Do you know about lima beans? 

It was a cryptic question, posed by friends who I consider garden experts. I wasn’t quite sure how to respond.  

I know some things about limas, I replied, sharing that I am a lima bean lover. I relayed the story of my first time seeing a fresh pod in my late ‘20s, and the special gardener that grew them.  

My friend continued, “How do you prepare them?” Boil, drain and finish with lots of butter or sometimes mix with corn as succotash, I answered.  

“Did you know you can’t eat them raw?” she asked. Yes, I do. Like cashews, red kidney beans, cassava, nutmeg, bitter almonds and rhubarb leaves, lima beans have a toxin that can prove poisonous. 

I asked if she had consumed them raw. “Only a few,” she said, “but I’m still here, because I found out quickly, while looking for recipes online, that I shouldn’t be munching on raw beans.”  For everyone’s reference, at least 10 minutes of boiling are requisite for safety (and deliciousness).  

“But you know,” she said, “never in my 80 years have I heard of poisonous lima beans!” 

Thank goodness we didn’t have a lima lethality. And since the experience left her not wanting to eat any more of these bulbous beans, cooked or otherwise, I scored my favorite fresh beans grown by my favorite gardeners.  

In the case of lima beans, the compound linamarin is the poisonous problem, turning into cyanide when the beans are eaten raw. Luckily, our body can deal with small amounts, so it won’t be an instant deathwatch if a few are consumed.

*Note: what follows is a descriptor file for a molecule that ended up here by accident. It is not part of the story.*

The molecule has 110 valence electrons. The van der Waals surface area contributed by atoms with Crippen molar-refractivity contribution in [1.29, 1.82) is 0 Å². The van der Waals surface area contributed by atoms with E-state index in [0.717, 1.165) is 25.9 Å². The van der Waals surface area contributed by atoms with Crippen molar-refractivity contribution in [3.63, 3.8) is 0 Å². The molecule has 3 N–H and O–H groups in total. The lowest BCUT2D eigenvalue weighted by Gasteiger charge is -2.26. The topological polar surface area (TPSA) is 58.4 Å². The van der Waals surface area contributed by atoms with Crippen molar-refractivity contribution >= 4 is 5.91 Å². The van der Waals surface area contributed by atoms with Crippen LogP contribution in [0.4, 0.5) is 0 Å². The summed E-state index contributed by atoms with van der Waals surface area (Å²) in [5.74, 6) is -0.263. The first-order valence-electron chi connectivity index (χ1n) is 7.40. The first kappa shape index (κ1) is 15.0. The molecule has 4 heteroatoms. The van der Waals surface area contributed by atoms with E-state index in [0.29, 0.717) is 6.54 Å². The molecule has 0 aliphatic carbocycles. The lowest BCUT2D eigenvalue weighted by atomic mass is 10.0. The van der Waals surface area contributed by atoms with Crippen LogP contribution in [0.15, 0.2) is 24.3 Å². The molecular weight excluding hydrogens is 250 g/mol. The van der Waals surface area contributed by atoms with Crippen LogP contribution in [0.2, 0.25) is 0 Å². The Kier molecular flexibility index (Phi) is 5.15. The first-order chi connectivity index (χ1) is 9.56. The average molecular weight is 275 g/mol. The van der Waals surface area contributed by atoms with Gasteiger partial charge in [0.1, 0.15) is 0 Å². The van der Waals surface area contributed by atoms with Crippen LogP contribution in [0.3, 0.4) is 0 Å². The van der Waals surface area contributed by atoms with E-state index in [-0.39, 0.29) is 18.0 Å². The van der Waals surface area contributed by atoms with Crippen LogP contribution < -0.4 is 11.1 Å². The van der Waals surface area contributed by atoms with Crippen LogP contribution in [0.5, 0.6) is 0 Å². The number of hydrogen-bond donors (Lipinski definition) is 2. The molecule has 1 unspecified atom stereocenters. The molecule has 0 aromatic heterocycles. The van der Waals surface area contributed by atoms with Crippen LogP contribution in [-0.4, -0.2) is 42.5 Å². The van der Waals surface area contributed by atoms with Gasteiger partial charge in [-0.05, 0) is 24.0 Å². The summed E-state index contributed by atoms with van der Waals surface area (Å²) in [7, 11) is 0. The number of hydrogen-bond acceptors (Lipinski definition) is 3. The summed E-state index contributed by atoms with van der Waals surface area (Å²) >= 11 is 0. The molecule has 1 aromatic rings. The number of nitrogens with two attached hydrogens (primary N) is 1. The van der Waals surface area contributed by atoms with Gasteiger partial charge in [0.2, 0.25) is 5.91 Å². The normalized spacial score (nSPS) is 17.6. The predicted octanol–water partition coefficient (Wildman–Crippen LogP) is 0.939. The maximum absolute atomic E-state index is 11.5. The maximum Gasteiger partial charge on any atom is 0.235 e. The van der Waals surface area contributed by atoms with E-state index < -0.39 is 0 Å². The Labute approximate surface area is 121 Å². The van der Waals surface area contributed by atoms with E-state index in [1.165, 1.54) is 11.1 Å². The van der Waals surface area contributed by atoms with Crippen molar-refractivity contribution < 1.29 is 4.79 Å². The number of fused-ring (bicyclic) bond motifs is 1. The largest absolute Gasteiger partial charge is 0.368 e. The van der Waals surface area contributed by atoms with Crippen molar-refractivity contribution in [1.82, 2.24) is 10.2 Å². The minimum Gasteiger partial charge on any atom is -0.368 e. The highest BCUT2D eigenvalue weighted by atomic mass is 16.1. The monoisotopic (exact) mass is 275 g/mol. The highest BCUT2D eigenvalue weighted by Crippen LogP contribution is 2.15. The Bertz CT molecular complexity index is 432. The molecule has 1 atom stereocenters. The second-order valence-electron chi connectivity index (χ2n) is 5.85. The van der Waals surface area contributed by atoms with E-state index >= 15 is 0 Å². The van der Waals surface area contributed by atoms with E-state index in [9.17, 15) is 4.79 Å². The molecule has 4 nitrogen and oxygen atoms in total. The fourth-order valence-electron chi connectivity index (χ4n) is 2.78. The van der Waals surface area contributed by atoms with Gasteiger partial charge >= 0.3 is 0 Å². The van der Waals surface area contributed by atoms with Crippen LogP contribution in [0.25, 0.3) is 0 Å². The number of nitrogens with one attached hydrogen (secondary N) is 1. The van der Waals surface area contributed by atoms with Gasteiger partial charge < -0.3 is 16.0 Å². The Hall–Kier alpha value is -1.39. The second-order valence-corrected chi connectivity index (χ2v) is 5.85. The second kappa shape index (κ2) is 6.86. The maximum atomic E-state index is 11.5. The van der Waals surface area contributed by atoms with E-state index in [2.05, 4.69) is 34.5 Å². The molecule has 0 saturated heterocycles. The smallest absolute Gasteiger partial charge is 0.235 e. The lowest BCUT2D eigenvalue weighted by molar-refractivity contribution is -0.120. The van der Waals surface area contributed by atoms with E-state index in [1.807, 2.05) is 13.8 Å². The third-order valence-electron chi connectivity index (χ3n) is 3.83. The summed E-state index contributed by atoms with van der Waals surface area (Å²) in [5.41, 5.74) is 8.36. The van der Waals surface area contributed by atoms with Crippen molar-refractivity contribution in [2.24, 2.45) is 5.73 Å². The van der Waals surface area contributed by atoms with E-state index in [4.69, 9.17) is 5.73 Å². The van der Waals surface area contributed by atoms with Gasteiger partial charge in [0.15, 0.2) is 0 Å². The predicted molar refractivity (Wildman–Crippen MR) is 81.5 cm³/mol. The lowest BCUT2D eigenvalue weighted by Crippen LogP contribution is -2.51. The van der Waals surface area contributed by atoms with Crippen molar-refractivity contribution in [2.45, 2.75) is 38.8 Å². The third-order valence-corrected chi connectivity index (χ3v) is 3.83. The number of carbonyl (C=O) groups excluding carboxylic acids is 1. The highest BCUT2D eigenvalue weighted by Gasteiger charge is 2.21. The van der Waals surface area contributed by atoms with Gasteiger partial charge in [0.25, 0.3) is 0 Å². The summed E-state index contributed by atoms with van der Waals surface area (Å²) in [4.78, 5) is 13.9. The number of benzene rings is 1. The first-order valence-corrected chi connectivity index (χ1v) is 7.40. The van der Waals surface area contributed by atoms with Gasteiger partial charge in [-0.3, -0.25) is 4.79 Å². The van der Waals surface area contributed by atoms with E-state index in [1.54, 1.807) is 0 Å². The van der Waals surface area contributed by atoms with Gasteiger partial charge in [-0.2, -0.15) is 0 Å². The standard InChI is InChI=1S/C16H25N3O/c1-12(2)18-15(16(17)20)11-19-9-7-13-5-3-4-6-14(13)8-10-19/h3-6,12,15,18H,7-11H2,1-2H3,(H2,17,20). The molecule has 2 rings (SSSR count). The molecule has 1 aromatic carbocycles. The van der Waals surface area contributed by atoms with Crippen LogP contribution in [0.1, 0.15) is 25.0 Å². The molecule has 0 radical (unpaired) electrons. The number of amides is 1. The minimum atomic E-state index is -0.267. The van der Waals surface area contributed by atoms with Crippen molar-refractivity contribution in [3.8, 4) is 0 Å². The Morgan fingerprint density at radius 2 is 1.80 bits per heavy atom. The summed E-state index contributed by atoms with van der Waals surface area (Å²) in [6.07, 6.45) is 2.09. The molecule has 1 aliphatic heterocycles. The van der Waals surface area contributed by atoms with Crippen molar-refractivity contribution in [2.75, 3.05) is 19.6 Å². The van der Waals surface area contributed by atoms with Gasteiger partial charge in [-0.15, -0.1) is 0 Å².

Also, the domestic and commercial lima beans grown in this country have less of the compound than varieties found in other countries.  

Consider my friends and the beans hardy, since the UMass Extension Vegetable Program declares that “all beans, except lima, are relatively easy to grow in New England.” The New England Vegetable Management Guide explains that the seeds need warm soil for germination and the long maturity time for these beans restricts their productivity in our area.  

That doesn’t dissuade the Athearns of Morning Glory Farm. Simon Athearn shared that the farm usually grows limas, though didn’t this year. He explains that customers often overlook them, but shares that they are a favorite of his dad, Jim. Clearly, I am in good company.

California, Delaware, Maryland and Wisconsin top the list of states that produce the most lima beans. And though one variety of the bean came from South America (yes, the name lima comes from Lima, Peru, even if the pronunciations are different), the United States are copious bean growers and can track domestic production back to indigenous people in the southern states.  

The bean’s scientific namesake, phaseolus lunatus, comes from its moon-shaped seed. This seed has been historically heralded in ancient cultures. Peru’s Moche people elevated it to a symbol of status and a representation of the warrior class. Pottery with lima bean-bodied fighters has been found. Research shows that this legume has been cultivated for more than 9,000 years.  

For its longevity, symbolism, beauty, taste and texture, I will always recommend the much-maligned butter bean. I may even try to grow them next year for fun and flavor or maybe nudge the Athearns to bring them back to the farm stand.

But never will I recommend munching them raw in the field or anywhere. With my friend’s experience, let’s just say we’ve bean there and done that.   

Suzan Bellincampi is islands director for Felix Neck Wildlife Sanctuary in Edgartown and the Nantucket Wildlife Sanctuaries. She is also the author of Martha’s Vineyard: A Field Guide to Island Nature and The Nature of Martha’s Vineyard.